Writer: Ed Brubaker
Artist: Sean Phillips
Colourists: Tony Aviòa for WildStorm FX
Letterers: Bill Oakley & Ken Lopez
Collecting SLEEPER #1-6
Publisher: DC WildStorm
I've never really been a big fan of the spy/espionage genre: I've only read one book by John Le Carré in my life - THE SPY THAT CAME IN FROM THE COLD - and that was in high school. I never could really get in to James Bond (it took GOLDENEYE on the Nintendo 64 to get me interested). And as for ALIAS, I only find it intermittently interesting, despite Jennifer Garner. Steed and Mrs Peel? Never heard of 'em.
SLEEPER - to the credit of its creators, Ed Brubaker and Sean Phillips - uses the skulduggery and double-dealing familiar in the aforementioned as a mere backdrop or springboard. It has more in common with the likes of THE SOPRANOS (internecine 'family' relationships underpinned by loyalty and duty) and - moving closer to the superhero genre - Kurt Busiek's signature project, ASTRO CITY (an 'everyday' look at posthuman characters - in this case, supervillains).
Although if you ask Holden Carver - SLEEPER's central character - if he considers himself a bad guy, doubtless he would tell you... well, he'd tell you very little about his situation, if, indeed, he'd speak to you at all. You see, Carver is a deep-cover operative, working for John Lynch's International Operations, infiltrating a super-powered cartel run by the Machiavellian crime lord Tao. The only problem is, since an assassination attempt on Lynch (in the prequel series POINT BLANK), the only one aware of Carver's double-agent status... is Carver himself.
So, he has to make do. Since he is now, for all intents and purposes, a supervillain, Carver does his best to fulfil the role thrust upon him. He becomes friends with such reprobates as Genocide Jones (who, as the name suggests, want to kill all and sundry) and XXX-Ray, and becomes entangled in a quasi-romantic relationship with Miss Misery, one of Tao's lieutenants.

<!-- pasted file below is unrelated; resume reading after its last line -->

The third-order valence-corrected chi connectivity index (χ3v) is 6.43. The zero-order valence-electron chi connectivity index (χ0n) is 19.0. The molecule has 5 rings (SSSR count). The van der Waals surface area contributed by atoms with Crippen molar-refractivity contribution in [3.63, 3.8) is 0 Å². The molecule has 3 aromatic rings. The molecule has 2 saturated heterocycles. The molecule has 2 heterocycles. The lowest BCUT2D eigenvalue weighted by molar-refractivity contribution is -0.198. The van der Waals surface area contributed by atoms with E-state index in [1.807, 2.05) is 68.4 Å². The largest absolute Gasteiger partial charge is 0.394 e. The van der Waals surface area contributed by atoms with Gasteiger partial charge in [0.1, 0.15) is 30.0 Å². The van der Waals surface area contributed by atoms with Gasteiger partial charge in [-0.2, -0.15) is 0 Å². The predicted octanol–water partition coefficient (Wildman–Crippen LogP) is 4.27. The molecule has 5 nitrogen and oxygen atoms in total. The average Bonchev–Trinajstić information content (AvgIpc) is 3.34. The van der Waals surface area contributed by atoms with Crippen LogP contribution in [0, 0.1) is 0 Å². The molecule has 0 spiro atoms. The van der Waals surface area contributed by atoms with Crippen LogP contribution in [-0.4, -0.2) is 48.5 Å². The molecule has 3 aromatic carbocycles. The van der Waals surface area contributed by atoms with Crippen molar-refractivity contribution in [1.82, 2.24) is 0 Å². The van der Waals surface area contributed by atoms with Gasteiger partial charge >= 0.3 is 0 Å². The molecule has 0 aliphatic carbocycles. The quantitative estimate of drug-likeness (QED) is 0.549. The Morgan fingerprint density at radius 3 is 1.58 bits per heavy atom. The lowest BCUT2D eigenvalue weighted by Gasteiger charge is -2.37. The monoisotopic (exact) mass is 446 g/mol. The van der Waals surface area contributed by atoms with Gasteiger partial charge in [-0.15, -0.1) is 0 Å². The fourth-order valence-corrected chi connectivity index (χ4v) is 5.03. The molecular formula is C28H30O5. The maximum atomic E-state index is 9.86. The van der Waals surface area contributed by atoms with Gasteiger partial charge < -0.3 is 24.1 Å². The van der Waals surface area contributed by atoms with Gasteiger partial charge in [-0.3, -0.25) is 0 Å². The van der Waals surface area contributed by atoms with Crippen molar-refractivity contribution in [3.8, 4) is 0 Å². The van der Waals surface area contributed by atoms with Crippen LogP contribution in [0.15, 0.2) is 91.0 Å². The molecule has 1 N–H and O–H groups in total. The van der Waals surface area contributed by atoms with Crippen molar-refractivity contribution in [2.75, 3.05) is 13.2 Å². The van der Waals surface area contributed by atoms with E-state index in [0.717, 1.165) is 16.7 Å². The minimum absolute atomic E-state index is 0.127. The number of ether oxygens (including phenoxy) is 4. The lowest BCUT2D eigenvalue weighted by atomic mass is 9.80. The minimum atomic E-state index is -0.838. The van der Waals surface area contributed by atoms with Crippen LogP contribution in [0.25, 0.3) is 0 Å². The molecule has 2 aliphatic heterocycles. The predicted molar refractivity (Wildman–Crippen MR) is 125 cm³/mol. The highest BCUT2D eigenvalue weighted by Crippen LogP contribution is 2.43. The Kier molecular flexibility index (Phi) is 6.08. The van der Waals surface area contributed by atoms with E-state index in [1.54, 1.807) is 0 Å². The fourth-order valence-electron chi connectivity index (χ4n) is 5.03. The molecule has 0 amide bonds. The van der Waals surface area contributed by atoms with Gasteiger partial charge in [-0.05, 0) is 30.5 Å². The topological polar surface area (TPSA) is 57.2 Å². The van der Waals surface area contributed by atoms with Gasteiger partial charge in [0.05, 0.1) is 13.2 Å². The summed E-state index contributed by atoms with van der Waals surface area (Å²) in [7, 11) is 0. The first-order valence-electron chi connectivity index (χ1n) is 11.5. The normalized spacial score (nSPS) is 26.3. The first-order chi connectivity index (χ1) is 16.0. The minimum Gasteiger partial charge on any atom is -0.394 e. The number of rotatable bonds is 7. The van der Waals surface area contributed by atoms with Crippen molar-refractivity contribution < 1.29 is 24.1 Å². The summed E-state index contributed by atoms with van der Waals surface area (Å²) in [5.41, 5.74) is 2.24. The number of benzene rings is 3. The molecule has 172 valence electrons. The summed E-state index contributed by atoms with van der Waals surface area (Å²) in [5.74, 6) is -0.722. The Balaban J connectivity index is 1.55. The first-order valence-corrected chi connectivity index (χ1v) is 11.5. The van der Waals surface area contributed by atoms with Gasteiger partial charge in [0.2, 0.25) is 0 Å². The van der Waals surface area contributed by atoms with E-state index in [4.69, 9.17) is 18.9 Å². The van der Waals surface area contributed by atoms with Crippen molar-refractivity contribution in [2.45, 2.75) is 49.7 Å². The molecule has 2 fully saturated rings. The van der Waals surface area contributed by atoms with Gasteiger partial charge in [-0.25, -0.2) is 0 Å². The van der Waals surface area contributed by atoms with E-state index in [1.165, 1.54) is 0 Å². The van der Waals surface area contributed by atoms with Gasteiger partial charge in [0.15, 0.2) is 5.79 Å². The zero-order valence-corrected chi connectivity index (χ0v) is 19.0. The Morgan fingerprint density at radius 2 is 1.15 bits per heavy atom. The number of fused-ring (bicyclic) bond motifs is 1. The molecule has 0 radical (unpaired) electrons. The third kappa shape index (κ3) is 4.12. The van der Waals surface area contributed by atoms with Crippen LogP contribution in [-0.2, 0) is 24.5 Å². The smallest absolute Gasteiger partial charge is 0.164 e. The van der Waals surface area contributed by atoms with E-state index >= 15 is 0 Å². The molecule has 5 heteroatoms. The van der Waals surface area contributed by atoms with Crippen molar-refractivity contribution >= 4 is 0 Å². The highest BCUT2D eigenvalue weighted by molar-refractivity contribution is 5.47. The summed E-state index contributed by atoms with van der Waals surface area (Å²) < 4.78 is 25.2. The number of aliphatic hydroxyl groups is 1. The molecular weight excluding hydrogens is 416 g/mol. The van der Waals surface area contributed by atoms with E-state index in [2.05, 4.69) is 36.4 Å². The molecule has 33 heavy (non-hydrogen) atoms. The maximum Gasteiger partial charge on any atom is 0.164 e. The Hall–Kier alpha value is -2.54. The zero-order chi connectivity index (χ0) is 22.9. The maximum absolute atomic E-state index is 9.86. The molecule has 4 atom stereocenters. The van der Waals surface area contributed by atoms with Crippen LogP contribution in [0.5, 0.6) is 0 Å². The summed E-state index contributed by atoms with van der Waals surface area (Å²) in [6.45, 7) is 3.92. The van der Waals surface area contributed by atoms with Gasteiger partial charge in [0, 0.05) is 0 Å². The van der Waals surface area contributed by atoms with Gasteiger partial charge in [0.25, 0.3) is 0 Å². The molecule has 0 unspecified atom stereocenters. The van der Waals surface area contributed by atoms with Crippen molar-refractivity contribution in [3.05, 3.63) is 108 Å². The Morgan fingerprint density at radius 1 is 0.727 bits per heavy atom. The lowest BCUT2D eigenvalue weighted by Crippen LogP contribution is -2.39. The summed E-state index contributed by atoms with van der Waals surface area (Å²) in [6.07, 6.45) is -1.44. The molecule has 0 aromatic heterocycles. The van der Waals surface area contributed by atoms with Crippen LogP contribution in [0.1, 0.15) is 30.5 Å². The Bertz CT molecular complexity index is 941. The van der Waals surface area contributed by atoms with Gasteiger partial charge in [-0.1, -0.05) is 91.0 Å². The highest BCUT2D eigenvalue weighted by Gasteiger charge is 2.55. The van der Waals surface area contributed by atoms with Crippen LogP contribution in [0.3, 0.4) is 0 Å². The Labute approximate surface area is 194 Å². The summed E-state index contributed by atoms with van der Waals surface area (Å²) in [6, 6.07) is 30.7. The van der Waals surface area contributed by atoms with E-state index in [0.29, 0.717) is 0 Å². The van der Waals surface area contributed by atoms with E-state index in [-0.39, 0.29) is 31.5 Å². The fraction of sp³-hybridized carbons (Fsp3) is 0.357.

Such liaisons, though, inevitably become problematic: when Carver's recruiter is murdered in unsavoury circumstances, he becomes unsure if he can maintain his cover, while conversely being certain that Tao will use the opportunity to make an example of both Jones and himself. The resolution, though, only digs Carver in deeper...
Plot twists of this kind go some way to explaining why SLEEPER has been something of a critical darling since its debut. And, while not wanting on my part to succumb too much to hyperbole, SLEEPER plays unlike any other mainstream comic I've read in the past year. It is deliberately moody and low-key, with subdued colours and undemonstrative storytelling. And it is gritty in places, granted, but not unrelentingly grim; Carver is merely doing his best to survive in an environment not well suited to his goals, opting to make the best of a bad situation (to call upon the old cliché).
Like its 'Eye of the Storm' stablemate STORMWATCH: TEAM ACHILLES, SLEEPER has superhero roots, but is so far removed from the stereotypical notion of what a superhero book usually represents as to be nearly unrecognisable. SLEEPER reads more like hard-boiled noir a la Hammett or Chandler, or of the sort that Brubaker has proved so adept at in his Vertigo miniseries SCENE OF THE CRIME.
Brubaker has walked both sides of the street, alternating between independent work (LOWLIFE) and mainstream (BATMAN and CATWOMAN). Here, he blends both strands, showing some respect for superhero traditions while turning same on their head, often to good effect. The plotting is unhurried, while the dialogue - always Brubaker's strong suit - resounds with a distinctive rhythm. This is Brubaker's pet project, and it's evident in every panel, caption and word balloon.
Brubaker's artistic collaborator has gone from being the Vertigo artist de jour on HELLBLAZER to becoming an in-demand talent, working on myriad high-profile projects (WILDCATS, SPIDER-MAN, X-MEN, BUFFY). Again, like Brubaker, Phillips manages to combine both sensibilities, while improving immeasurably over past efforts. His linework is more refined here, his pacing much improved, and his panel-to-panel continuity appears to have taken on something of an Alex Toth influence. Phillips is easily at his career best here.
The colouring, too, deserves special mention. Tony Aviòa rounds out Phillips' art with a delicate and discriminating palette, calling attention to the notion that this is a dingy and unromantic world that Carver and his associates move about in; but the colour work doesn't hammer readers over the head by calling attention to itself... much like SLEEPER as a whole.
Brubaker has recently been plugging SLEEPER online on many of the comic book sites, attempting to whip up support for OUT IN THE COLD. I find this perplexing; SLEEPER is - despite a slow start - an excellent comic book, and in an ideal world, it'd be one of the most widely read series currently on the market. Without wanting to come across as shrill or evangelistic, Brubaker and Phillips deserve plenty of encouragement. SLEEPER is a fantastic read, and I'd hate to see it wither on the vine due to reader indifference.
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